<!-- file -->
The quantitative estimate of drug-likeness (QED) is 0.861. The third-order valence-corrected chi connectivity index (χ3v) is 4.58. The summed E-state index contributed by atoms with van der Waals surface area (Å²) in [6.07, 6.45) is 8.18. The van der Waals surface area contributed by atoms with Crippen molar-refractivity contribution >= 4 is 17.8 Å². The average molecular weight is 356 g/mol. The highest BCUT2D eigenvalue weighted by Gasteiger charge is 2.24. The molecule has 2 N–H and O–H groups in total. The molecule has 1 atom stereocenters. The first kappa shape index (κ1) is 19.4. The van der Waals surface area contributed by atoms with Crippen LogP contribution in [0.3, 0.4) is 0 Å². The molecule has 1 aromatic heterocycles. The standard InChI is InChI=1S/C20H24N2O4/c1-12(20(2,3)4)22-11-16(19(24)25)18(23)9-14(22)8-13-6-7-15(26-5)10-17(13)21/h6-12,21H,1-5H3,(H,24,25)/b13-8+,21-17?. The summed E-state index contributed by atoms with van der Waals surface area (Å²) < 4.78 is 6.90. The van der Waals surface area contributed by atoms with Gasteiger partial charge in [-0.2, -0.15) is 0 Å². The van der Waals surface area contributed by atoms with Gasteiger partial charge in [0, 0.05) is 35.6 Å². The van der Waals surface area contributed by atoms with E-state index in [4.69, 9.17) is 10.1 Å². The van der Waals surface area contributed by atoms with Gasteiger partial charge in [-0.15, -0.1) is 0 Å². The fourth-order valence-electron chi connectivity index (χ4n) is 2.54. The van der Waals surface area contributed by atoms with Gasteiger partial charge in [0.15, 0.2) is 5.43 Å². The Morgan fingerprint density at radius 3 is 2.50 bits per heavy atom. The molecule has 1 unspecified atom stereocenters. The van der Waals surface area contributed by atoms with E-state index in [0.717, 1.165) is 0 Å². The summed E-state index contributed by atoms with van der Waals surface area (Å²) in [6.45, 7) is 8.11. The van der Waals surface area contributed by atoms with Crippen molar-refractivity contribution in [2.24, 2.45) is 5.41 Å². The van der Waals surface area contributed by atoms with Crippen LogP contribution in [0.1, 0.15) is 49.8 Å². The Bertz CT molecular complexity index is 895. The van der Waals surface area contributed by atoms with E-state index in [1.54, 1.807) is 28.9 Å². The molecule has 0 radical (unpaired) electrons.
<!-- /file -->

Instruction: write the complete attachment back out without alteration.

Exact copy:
The quantitative estimate of drug-likeness (QED) is 0.861. The third-order valence-corrected chi connectivity index (χ3v) is 4.58. The summed E-state index contributed by atoms with van der Waals surface area (Å²) in [6.07, 6.45) is 8.18. The van der Waals surface area contributed by atoms with Crippen molar-refractivity contribution >= 4 is 17.8 Å². The average molecular weight is 356 g/mol. The highest BCUT2D eigenvalue weighted by Gasteiger charge is 2.24. The molecule has 2 N–H and O–H groups in total. The molecule has 1 atom stereocenters. The first kappa shape index (κ1) is 19.4. The van der Waals surface area contributed by atoms with Crippen LogP contribution in [0.3, 0.4) is 0 Å². The molecule has 1 aromatic heterocycles. The standard InChI is InChI=1S/C20H24N2O4/c1-12(20(2,3)4)22-11-16(19(24)25)18(23)9-14(22)8-13-6-7-15(26-5)10-17(13)21/h6-12,21H,1-5H3,(H,24,25)/b13-8+,21-17?. The summed E-state index contributed by atoms with van der Waals surface area (Å²) < 4.78 is 6.90. The van der Waals surface area contributed by atoms with Gasteiger partial charge in [-0.2, -0.15) is 0 Å². The van der Waals surface area contributed by atoms with Gasteiger partial charge in [0, 0.05) is 35.6 Å². The van der Waals surface area contributed by atoms with E-state index in [4.69, 9.17) is 10.1 Å². The van der Waals surface area contributed by atoms with Gasteiger partial charge in [-0.15, -0.1) is 0 Å². The fourth-order valence-electron chi connectivity index (χ4n) is 2.54. The van der Waals surface area contributed by atoms with Gasteiger partial charge in [0.15, 0.2) is 5.43 Å². The Morgan fingerprint density at radius 3 is 2.50 bits per heavy atom. The molecule has 1 unspecified atom stereocenters. The van der Waals surface area contributed by atoms with E-state index in [0.717, 1.165) is 0 Å². The summed E-state index contributed by atoms with van der Waals surface area (Å²) in [6.45, 7) is 8.11. The van der Waals surface area contributed by atoms with Crippen molar-refractivity contribution in [2.24, 2.45) is 5.41 Å². The van der Waals surface area contributed by atoms with Crippen LogP contribution in [0.1, 0.15) is 49.8 Å². The Bertz CT molecular complexity index is 895. The van der Waals surface area contributed by atoms with E-state index in [1.54, 1.807) is 28.9 Å². The molecule has 0 radical (unpaired) electrons.